In one of the latest examples of designers combining mechanical parts with organic tissue, Case Western Reserve University researchers created a 3-D printed robot that's less than 2 in. long, printed out of flexible polymers and powered by mouth muscle tissue from a sea slug. They went with sea slug muscle tissue because mechanical actuators were not as safe and tended to be rigid in such a tiny robot. An external electric field controls the robot, though its creators plan to use sea slug nerve tissue as a controller in future versions.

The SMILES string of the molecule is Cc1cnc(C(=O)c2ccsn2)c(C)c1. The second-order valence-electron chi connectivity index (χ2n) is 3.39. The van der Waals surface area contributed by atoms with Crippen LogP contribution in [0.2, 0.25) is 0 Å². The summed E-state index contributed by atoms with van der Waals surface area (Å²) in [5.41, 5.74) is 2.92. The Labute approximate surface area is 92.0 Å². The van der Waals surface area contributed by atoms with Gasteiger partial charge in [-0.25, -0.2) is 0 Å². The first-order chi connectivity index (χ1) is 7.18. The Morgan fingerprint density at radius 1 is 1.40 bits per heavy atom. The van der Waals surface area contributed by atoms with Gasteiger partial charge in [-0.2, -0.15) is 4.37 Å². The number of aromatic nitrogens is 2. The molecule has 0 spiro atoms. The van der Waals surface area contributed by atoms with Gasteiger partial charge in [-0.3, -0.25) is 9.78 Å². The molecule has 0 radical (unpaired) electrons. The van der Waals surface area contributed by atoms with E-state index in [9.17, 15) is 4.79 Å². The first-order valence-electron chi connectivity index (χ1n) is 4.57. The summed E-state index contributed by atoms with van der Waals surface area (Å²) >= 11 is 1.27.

[Image courtesy of Case Western University]